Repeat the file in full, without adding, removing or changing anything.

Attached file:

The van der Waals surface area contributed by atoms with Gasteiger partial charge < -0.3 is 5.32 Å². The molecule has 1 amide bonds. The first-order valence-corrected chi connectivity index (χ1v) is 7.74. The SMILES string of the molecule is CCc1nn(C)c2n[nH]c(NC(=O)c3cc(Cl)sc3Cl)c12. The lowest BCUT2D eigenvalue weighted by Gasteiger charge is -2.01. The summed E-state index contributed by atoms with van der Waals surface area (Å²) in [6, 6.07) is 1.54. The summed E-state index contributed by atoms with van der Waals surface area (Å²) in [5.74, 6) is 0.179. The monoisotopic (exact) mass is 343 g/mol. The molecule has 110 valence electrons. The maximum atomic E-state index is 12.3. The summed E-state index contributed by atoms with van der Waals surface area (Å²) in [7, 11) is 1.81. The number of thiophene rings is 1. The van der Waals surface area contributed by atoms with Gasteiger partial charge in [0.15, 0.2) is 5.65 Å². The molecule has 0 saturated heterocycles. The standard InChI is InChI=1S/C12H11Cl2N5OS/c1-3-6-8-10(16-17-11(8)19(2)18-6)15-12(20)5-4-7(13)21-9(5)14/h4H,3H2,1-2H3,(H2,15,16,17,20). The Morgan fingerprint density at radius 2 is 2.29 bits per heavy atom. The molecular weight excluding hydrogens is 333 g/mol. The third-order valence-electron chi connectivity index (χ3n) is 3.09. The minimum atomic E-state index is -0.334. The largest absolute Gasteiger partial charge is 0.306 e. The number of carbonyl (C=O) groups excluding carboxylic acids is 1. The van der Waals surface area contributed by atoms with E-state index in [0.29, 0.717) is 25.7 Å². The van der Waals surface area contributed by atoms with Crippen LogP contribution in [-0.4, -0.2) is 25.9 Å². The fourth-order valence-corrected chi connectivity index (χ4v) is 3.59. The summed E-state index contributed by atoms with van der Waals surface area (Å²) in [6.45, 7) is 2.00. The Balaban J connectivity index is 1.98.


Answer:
The van der Waals surface area contributed by atoms with Gasteiger partial charge < -0.3 is 5.32 Å². The molecule has 1 amide bonds. The first-order valence-corrected chi connectivity index (χ1v) is 7.74. The SMILES string of the molecule is CCc1nn(C)c2n[nH]c(NC(=O)c3cc(Cl)sc3Cl)c12. The lowest BCUT2D eigenvalue weighted by Gasteiger charge is -2.01. The summed E-state index contributed by atoms with van der Waals surface area (Å²) in [6, 6.07) is 1.54. The summed E-state index contributed by atoms with van der Waals surface area (Å²) in [5.74, 6) is 0.179. The monoisotopic (exact) mass is 343 g/mol. The molecule has 110 valence electrons. The maximum atomic E-state index is 12.3. The summed E-state index contributed by atoms with van der Waals surface area (Å²) in [7, 11) is 1.81. The number of thiophene rings is 1. The van der Waals surface area contributed by atoms with Gasteiger partial charge in [0.15, 0.2) is 5.65 Å². The molecule has 0 saturated heterocycles. The standard InChI is InChI=1S/C12H11Cl2N5OS/c1-3-6-8-10(16-17-11(8)19(2)18-6)15-12(20)5-4-7(13)21-9(5)14/h4H,3H2,1-2H3,(H2,15,16,17,20). The Morgan fingerprint density at radius 2 is 2.29 bits per heavy atom. The molecular weight excluding hydrogens is 333 g/mol. The third-order valence-electron chi connectivity index (χ3n) is 3.09. The minimum atomic E-state index is -0.334. The largest absolute Gasteiger partial charge is 0.306 e. The number of carbonyl (C=O) groups excluding carboxylic acids is 1. The van der Waals surface area contributed by atoms with E-state index in [0.29, 0.717) is 25.7 Å². The van der Waals surface area contributed by atoms with Crippen LogP contribution in [-0.4, -0.2) is 25.9 Å². The fourth-order valence-corrected chi connectivity index (χ4v) is 3.59. The summed E-state index contributed by atoms with van der Waals surface area (Å²) in [6.45, 7) is 2.00. The Balaban J connectivity index is 1.98.